The Network Address is the first 48-bits of the address, or since they are grouped in 16-bit groupings, effectively the first 3 groups of numbers designate the network.  For the above example, the Network Address is fd30:0000:0000.  For those getting their IPv6 addresses from an ISP, the first part of this Network Address will be the same for all of the customer’s of the ISP, which will designate the region and ISP.  If you are doing Unique Local Addressing (ie: IPv6 private addressing), you could effectively just address it as fd00:0000:0000 where fd designates this as a ULA, and that you are working with a single common network.

The Subnet Address is the next 16-bits of the address, or as addresses are grouped in 16-bit groupings, the next group in the IPv6 string.  For the above example, that would be 0001.  Instead of a Subnet Mask, in IPv6, you just note the Network Address and the Subnet Address, and that’ll give this address a specific designation of the Network that this device is on, and the Subnet that this device is one.  This is where I noted IPv6 is more efficient than IPv4 as each packet has everything a router needs to route the information along, instead of having to add or append routing information, or look to a completely separate subnet mask parameter to work backwards into the address.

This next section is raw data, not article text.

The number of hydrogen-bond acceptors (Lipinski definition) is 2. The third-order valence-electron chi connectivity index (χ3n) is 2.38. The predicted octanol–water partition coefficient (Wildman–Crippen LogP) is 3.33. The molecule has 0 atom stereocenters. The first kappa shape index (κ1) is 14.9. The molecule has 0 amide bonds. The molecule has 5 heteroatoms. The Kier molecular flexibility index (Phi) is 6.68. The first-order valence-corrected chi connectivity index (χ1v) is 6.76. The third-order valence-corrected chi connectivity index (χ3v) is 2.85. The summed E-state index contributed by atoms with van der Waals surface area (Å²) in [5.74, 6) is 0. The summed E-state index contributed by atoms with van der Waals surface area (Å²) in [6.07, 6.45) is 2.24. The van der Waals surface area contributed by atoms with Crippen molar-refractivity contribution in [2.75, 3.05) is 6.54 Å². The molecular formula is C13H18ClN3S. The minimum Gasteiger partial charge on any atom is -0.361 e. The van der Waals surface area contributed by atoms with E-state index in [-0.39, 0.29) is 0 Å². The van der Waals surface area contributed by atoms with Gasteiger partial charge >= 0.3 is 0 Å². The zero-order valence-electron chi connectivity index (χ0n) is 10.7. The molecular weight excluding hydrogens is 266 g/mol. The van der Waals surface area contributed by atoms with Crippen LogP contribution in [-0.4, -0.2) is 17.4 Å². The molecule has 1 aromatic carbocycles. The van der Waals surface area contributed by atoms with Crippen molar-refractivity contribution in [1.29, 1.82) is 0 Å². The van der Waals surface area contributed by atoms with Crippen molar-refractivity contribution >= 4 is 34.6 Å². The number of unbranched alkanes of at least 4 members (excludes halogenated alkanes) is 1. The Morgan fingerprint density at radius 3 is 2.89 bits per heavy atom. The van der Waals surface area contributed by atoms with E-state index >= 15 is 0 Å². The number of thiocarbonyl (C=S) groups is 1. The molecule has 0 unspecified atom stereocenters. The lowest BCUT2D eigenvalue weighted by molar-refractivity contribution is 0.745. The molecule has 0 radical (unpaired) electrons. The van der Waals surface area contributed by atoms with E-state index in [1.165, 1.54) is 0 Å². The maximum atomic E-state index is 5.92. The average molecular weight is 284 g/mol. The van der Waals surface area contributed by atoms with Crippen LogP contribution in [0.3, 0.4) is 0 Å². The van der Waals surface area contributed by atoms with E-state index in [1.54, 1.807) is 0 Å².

The last 64-bits (or 4 groupings) is the unique device address, in this case, the device is specifically ff4e:003e:0009:000e.

With 16-bit allocated to subnets, and 64-bits allocated to devices on a subnet, that means a single Network Address can have 65,535 subnets each with over 18-quintillion (18 with 18 zeros after it) devices.  And with 48-bits allocated to the Network Address header of the IPv6 address, that’s 281-trillion networks (with 65,535 subnets, with 18-quintillion devices).

How the concept of gateways and routing works in IPv6

So for a Gateway address in IPv6, it works exactly like IPv4, you’ll have some IPv6 address that’ll be the route out of your Subnet.  Just like in IPv4, that Gateway address needs to be an IP address ON the subnet you are on so that your traffic hits that Gateway address, and presumably that Gateway address will then be configured to route your communications to a device outside of your subnet.

Routing works the same too, there will be IPv6 routes that will be dynamically configured, or you will statically configure routes between subnets

Hopefully now the super long IPv6 address makes a little sense.  From you ISP, you will likely be given the first 4 groupings of numbers (the Network and Subnet) and you will have the last 4 groupings to address as you please.  You will define your Gateway address that’ll take you out of your subnet to other subnets.  In the case of a simple router between your subnet and the public Internet, that gateway address will route from your subnet out through your router to your ISP and on to the public Internet.

In my next blog post, I’m going to cover:

  • How to statically address a Windows 2008 / Windows 2008 R2 Server
  • How to statically address a Windows 7 Client System
  • How to setup DNS for IPv6 on a Windows 2008 R2 Server to do name resolution of IPv6 systems

Copyright © 2011 IDG Communications, Inc.

The 10 most powerful companies in enterprise networking 2022